You can find old JC and his comics here and find him on Twitter @Cannonhillcomics

Many thanks for listening.

Monday, 6 April 2020

In Review - ‘Kanu’s Trek issue 1.’ From King Ball Comics.

Kanu’s Trek issue 1.

Writing and Art by Justin Walker.
Colours by Nikolai Radivojev.
Cover by Teodoro Gonzalez and Justin Walker.

Published by King Ball Comics - 24 pages - Full Colour.
£1.99 on ComiXology
Released 18/9/2019.

The Story - ‘Kanu's Trek is a tale about a man who leaves his home, a crumbling Utopia, in search of a mythic forest out in the vast wastelands. He encounters an entity partly of his own making, and through their conversation, Kanu is able to reflect on his past and make tough decisions about his future.’

The Review -. This was another find on ComiXology and for a change is at a fairly reasonable price. The cover is a strange one as it doesn’t seem to reflect what is inside and also isn’t really of a design that automatically makes you click on it/reach for it. Something that shows the reader more what they are likely to get from the book would be a much better way to go in my opinion. The text also suffers from being a little illegible too. An easy fix for issue 2 I’m guessing.

I have to admit that after taking a random and blind punt on a comic this was an interesting/intriguing surprise. It is a slow character driven narrative that basically revolves about an older man in a desert talking to a pile of rocks. It shows a meditative reverence to the situation that this man named Kanu and the world around him has fallen hard into. In fact many of the panels are focused on the lined and bearded face of Kanu who quietly utters his lines whilst unsure if he is going mad. But he remains an attention grabbing study. He is also at moments both spiritually contemplative and prone to acts of sudden violence.

A warning though is relevant here too. There isn’t much that happens in this launch issue. It also takes a while to figure out what is going on and why .... but that is kind of why I enjoyed it so much. If you are in the right mood this will stretch your investigative process and be pleasing with some fresh panels layouts and a great digitally coloured set palette.

A plague has hit the planet. But what is the source of this plague. Could it be a plague of consumerism? Or war? Or anger? Or greed? This place is called ‘Utolp’ been seems a long way from a Utopia. This harsh reality clashes in this slowly told but never boring exploration of where we might go next as a race. 

The art is strong and colourful with a small nod to Manga and indie underground comix mixed together. It has scope and the world feels fresh and has a mysterious reality to even that talking stone circle.

This was a small little gem in a sea of ComiXology Submit that I will be checking back on.

You can find out more by visiting the King Ball publishers page on ComiXology here

Many thanks for reading.

Sunday, 5 April 2020

In Review - ‘Billionaire Island issue 1’ from Ahoy Comics.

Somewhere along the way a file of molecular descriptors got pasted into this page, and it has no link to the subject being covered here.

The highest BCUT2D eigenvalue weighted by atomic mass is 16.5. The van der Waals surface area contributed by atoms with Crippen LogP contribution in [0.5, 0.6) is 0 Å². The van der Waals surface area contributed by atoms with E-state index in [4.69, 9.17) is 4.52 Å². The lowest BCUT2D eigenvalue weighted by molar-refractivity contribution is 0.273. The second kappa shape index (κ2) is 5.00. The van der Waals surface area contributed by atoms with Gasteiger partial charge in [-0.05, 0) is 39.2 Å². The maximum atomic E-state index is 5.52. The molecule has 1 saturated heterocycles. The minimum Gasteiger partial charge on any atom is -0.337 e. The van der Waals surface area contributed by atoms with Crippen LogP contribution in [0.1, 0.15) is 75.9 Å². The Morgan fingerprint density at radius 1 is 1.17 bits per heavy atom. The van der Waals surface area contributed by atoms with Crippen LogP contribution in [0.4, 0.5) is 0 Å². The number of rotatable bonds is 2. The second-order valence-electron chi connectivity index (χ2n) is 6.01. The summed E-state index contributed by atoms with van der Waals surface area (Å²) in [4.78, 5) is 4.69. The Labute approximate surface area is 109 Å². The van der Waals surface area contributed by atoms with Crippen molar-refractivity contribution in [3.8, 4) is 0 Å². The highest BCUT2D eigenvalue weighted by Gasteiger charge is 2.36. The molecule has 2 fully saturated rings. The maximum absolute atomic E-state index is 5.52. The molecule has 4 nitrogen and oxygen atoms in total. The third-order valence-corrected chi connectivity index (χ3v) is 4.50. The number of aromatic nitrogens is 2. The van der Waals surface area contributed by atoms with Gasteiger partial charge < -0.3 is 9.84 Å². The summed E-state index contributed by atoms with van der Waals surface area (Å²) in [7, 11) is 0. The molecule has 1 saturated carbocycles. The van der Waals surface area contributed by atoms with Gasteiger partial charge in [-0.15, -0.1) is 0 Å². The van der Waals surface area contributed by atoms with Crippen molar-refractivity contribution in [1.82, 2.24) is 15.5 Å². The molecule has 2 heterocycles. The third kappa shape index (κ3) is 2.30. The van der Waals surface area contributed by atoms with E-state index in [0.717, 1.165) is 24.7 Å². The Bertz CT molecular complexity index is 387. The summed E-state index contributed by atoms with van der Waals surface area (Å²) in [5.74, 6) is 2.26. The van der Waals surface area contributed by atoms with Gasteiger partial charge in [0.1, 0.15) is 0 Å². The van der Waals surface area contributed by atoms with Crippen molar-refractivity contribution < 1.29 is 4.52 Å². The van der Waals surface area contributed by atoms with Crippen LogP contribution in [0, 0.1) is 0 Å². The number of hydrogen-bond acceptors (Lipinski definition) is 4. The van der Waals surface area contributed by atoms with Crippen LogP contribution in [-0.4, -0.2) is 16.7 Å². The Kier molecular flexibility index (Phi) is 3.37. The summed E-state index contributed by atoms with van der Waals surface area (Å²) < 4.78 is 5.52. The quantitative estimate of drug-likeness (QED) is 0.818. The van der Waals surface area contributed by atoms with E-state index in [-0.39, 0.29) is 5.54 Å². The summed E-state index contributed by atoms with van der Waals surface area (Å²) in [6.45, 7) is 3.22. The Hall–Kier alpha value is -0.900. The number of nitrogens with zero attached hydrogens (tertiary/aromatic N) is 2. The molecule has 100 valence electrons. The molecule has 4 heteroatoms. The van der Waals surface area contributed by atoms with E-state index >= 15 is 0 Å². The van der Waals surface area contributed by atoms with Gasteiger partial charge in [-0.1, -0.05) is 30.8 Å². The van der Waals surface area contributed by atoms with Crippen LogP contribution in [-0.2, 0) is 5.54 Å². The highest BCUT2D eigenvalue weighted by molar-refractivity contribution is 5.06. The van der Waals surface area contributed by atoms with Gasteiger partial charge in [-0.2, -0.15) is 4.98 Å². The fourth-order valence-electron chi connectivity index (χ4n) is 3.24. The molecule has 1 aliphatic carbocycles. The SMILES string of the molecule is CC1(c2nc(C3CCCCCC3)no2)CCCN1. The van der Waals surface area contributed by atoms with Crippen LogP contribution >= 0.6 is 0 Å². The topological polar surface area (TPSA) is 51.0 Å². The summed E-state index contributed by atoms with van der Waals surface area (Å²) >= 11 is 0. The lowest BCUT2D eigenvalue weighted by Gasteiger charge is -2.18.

Billionaire Island issue 1.

Written by Mark Russell.
Art by Steve Pugh.
Colours by Chris Chuckry.
Letters by Rob Steen.

Published by Ahoy Comics.
£3.99 (ComiXology) - Full Colour - 32 pages.

The Story - ‘Welcome to Billionaire Island, where anything goes...if you can afford it. But the island's ultra-rich inhabitants are about to learn that their ill-gotten gains come at a very high price.’

The Review - Well this was a great antidote to the current climate of very serious news reporting and social distancing. A comic that is both a funny ride but with a cheeky satirical edge. 

The cover to me is a weak Banksy rip and needs to be less of a faux political statement and more representative of the creepy and murderous humour comic that we see inside. (In fact a reverse image search brings back at least a couple of Banksy results). It does however show a little hint at the slyly performed digs at consumerism and worshipping of ‘The Rich List’ that is going on today. A sentiment that seems somehow to hit home with more impact with what is happening in the current lockdown situation we find ourselves in. One rule for the rich and one for the not so fucking rich. Who knew?

Who could central villain/asshole Rick Canto be based on I ask myself. There’s a little of the Mark Zuckerberg visually and a little more of the Sir Richard Charles Nicholas Branson about the smug island owning/show off/bellend stuff. Canto is a villain for our time that also simultaneously reflects Lex Luther and a touch of the Loki in his never giving a fuck/people are playthings attitude. ‘Freedom Unlimited’ - yeah that stinks of a shallow marketing meeting.

I’ve been a fan of Mark Russell since enjoying Exit Stag Left: The Snagglepuss Chronicles. He has an idiosyncratic style that allows for action, pathos and humour all at once. There are a couple of page turn (guided view swipe) moments that genuinely surprised and interested me and I shall be keeping an eye out for the next issue - whenever that may be! (No slight on Ahoy intended here - but with the current situation who of us can be sure?)

The art has something very different about it and echoes something somewhere between Mad Magazine and a Horror comic. It is at once underground and satirical but also clearly a four colour monthly. Steve Pugh really pushes a couple of the more caricature/cartoony elements of his style to great results. There are some excellently performed moments of techie goodness and a lot of visual character traits that are very of the moment.

This is a book that I would recommend. Stop watching the press conferences on the news and download this instead.